Living a number of years in Florida, I was lucky to get an introduction to Cuban food. Having grown up in the Midwest, I hadn’t had much exposure to it before. My first Cuban meal was a classic Cuban sandwich. It starts out with Cuban bread that is buttered or brushed with olive oil. Add on a smear of yellow mustard and then layers of roast pork, ham, Swiss cheese and dill pickles follow. It is pressed and toasted, similar to a panini. Yum.

And then came Ropa Vieja. Plantanos Maduros. Moros y Cristianos. The list goes on.

Eventually, Boliche Criollo became one of my Go To dishes for when I’d have people over for dinner. Boliche is an eye of round roast that is stuffed with chorizo and ham and then roasted with red wine, onions and garlic. The drippings, onions and cooking liquid is then blended to make a gravy. I usually serve it with roasted root veggies, rice, roasted plantains and a green salad.

Boliche Criollo

Not the greatest picture in the world… but it was mighty tasty!

This dish has a lot of history for me. As well as having made it several times for dear friends, I made this dish as a part of the dinner I made for the last birthday that my Dad was with us.

The only thing that I’d consider a drawback is that the eye of round is a particularly lean cut and dries out easily. Very easily.

So fast forward a few years. I’ve moved from Florida back to the Midwest, specifically to Topeka. I’m working for a tech firm that is mostly all guys. The Dudes, I call them. All things being equal, I tend to be the Cruise Director amongst my group of friends. I tend to be the one who organizes the events. I cook for people. I enjoy it. And, being one of the lone females in the office, I tend to fall into that role much easier.

Thanksgiving is around the corner. Since my office is manned 24/7/365, we have people in the office on the holidays. Typically, the company will cater in a meal for the people working that day. In the past, we’ve done traditional turkey meals. One year it was BBQ. Another year, everyone just was given a budget to expense a meal and left to their own devices. (That’s what you get for complaining about the catering choices!) The options for catering on T-day are pretty limited.

This year, I offered to cook for the Dudes working that day, both a day and night shift. I gave them five or six options–Cuban, Italian, Swedish, Thai, traditional American turkey dinner–and they all voted. Cuban it was and Boliche in particular, along with mashed potatoes, rice, a green salad and tres leche cake for dessert. This tickled me until performance anxiety started to sink in. How to tackle the issue of the meat drying out so easily? The meal wouldn’t be served immediately. I’d make it at home and then take it to the office. It would be refrigerated and then heated up in either a microwave or toaster oven by both shifts whenever they decided to eat.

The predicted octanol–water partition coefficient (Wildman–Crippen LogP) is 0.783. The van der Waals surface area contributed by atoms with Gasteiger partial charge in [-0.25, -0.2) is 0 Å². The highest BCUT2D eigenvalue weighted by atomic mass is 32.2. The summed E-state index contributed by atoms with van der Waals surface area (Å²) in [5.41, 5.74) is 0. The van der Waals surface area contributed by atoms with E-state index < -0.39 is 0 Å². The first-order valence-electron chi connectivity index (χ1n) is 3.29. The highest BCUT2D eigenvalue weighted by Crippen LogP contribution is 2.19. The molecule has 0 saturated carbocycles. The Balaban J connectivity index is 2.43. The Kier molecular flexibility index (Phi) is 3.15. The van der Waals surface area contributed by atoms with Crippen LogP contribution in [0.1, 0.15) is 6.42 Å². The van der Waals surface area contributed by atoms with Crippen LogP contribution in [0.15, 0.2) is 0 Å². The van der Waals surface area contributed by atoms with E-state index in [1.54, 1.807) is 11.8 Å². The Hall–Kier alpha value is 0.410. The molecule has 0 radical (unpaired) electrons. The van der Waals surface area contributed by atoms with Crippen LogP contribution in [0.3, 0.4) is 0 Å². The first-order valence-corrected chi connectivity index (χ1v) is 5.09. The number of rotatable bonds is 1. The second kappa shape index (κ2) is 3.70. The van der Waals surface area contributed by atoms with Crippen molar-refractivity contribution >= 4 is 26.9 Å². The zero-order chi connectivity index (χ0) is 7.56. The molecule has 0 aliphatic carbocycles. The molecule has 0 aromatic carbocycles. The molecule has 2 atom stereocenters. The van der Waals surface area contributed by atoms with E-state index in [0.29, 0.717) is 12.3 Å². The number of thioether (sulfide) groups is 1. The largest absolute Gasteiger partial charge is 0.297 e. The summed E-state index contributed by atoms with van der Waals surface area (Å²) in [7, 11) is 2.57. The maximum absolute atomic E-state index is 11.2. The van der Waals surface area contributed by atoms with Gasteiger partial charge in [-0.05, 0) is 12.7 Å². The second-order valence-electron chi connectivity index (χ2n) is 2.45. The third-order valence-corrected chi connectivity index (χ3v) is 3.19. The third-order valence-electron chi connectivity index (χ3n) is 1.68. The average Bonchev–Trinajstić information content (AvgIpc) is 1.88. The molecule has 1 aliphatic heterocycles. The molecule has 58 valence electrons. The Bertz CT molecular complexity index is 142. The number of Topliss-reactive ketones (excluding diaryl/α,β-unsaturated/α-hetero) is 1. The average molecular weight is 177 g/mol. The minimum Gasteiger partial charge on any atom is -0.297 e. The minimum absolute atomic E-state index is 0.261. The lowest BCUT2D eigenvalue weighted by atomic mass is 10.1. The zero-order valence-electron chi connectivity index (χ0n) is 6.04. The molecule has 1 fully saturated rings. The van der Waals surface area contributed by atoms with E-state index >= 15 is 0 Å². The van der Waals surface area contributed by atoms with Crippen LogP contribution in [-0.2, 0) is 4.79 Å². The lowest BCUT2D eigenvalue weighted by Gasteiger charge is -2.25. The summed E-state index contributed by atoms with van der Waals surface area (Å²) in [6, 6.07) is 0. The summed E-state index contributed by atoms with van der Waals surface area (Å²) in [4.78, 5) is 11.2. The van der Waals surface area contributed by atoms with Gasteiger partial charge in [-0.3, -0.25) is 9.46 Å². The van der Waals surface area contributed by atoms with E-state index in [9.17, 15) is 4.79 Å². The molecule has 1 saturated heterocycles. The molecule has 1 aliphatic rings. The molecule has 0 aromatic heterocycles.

Most of my menu is pretty microwave friendly. I have a method for making mashers that reheats very well. Steamed rice is easy enough to reheat. But the meat? I started to do a little research and found a method that was supposed to be a workaround that produces a moist and juicy eye of round. (Thanks, Domestic Man!) The idea was that you roast the meat at a high temp (7 minutes per pound at 500) and then turn off the oven, letting the meat sit in the hot oven for 2.5 hours.

In a test run before the actual day, I tried it and it was a success! Reading over some of the comments, various people have recommended different times and temperatures for medium rare, etc. Honestly, I was just so relieved to get the results I had hoped for that I’m not presently inclined to complain. I might experiment with an unstuffed eye of round at some point in time… but, for now, I’m calling it good!

Want the recipe? I think you do.

Boliche Criollo
Recipe type: Entree
Cuisine: Cuban
  • 3 pounds beef eye of round roast
  • 3 large onions, peeled and quartered
  • 4 bay leaves
  • 6 cloves fresh garlic, minced
  • ½ lb ham (I like Burger's Country Ham)
  • 1 tablespoon salt
  • 2 teaspoons black pepper
  • 2 teaspoons granulated dried garlic
  • 1 cup red wine
  • ½ lb chorizo
  • 4 tablespoons paprika
  • 3 cups beef broth
  • ¼ cup olive oil
  1. Preheat your oven to 500 degrees.
  2. Cube the ham into smallish bits, about ¼". Remove casings from the chorizo and mix it together with the cubed ham.
  3. With a knife, pierce a hole into the roast throughout the length of it. Should be about 1" wide but I'll often make it a little bigger if the roast is larger or if I just want to use a lot of delicious ham and chorizo.
  4. Over a medium-high burner, heat up the olive oil in an oven-safe Dutch oven. While the oil is heating, mix up the salt, pepper and dry garlic. Rub it on the outside of the roast.
  5. When the oil is up to heat, brown the roast on all sides. Leaving the roast in the Dutch oven, add the onions, garlic, bay leaves, red wine and beef broth. If your Dutch oven can't accommodate all the liquid, add only the broth that will comfortably fit in the cooking vessel.
  6. Put the uncovered Dutch oven in the hot oven for 7 minutes for every pound of your roast. (So, for example, if you have a 3 pound roast, your cooking time will be 21 minutes.) Once the cooking time has completed, DO NOT open the oven to remove the roast. Leave everything in the closed oven for 2.5 hours.
  7. After the 2.5 hours has elapsed, take the roast out of the oven and remove it from the Dutch oven. Set it on a cutting board to rest and then slice later. Fish out the bay leaves and discard.
  8. Put all the drippings, cooking liquid and cooked onions in a blender or food processor and process until smooth.
  9. Serve sliced boliche with the gravy along with your choice of sides. The gravy is good over rice!